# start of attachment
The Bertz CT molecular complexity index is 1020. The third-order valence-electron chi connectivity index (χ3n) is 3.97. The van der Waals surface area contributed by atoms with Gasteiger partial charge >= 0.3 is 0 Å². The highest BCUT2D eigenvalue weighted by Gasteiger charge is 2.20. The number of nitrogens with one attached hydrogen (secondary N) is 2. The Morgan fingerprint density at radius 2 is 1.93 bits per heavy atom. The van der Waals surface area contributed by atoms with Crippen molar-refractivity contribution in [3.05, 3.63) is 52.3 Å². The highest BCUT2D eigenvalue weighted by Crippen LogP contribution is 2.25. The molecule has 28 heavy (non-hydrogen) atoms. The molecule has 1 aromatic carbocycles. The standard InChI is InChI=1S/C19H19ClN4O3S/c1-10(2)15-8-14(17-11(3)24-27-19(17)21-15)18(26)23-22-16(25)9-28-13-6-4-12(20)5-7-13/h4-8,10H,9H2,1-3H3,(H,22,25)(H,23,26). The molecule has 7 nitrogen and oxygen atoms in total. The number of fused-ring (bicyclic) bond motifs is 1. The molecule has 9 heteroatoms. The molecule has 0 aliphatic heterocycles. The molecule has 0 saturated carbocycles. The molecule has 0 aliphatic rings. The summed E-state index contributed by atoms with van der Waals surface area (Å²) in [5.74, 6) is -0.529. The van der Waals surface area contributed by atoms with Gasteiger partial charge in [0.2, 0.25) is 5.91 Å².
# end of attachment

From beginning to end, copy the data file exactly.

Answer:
The Bertz CT molecular complexity index is 1020. The third-order valence-electron chi connectivity index (χ3n) is 3.97. The van der Waals surface area contributed by atoms with Gasteiger partial charge >= 0.3 is 0 Å². The highest BCUT2D eigenvalue weighted by Gasteiger charge is 2.20. The number of nitrogens with one attached hydrogen (secondary N) is 2. The Morgan fingerprint density at radius 2 is 1.93 bits per heavy atom. The van der Waals surface area contributed by atoms with Crippen molar-refractivity contribution in [3.05, 3.63) is 52.3 Å². The highest BCUT2D eigenvalue weighted by Crippen LogP contribution is 2.25. The molecule has 28 heavy (non-hydrogen) atoms. The molecule has 1 aromatic carbocycles. The standard InChI is InChI=1S/C19H19ClN4O3S/c1-10(2)15-8-14(17-11(3)24-27-19(17)21-15)18(26)23-22-16(25)9-28-13-6-4-12(20)5-7-13/h4-8,10H,9H2,1-3H3,(H,22,25)(H,23,26). The molecule has 7 nitrogen and oxygen atoms in total. The number of fused-ring (bicyclic) bond motifs is 1. The molecule has 9 heteroatoms. The molecule has 0 aliphatic heterocycles. The molecule has 0 saturated carbocycles. The molecule has 0 aliphatic rings. The summed E-state index contributed by atoms with van der Waals surface area (Å²) in [5.74, 6) is -0.529. The van der Waals surface area contributed by atoms with Gasteiger partial charge in [0.2, 0.25) is 5.91 Å².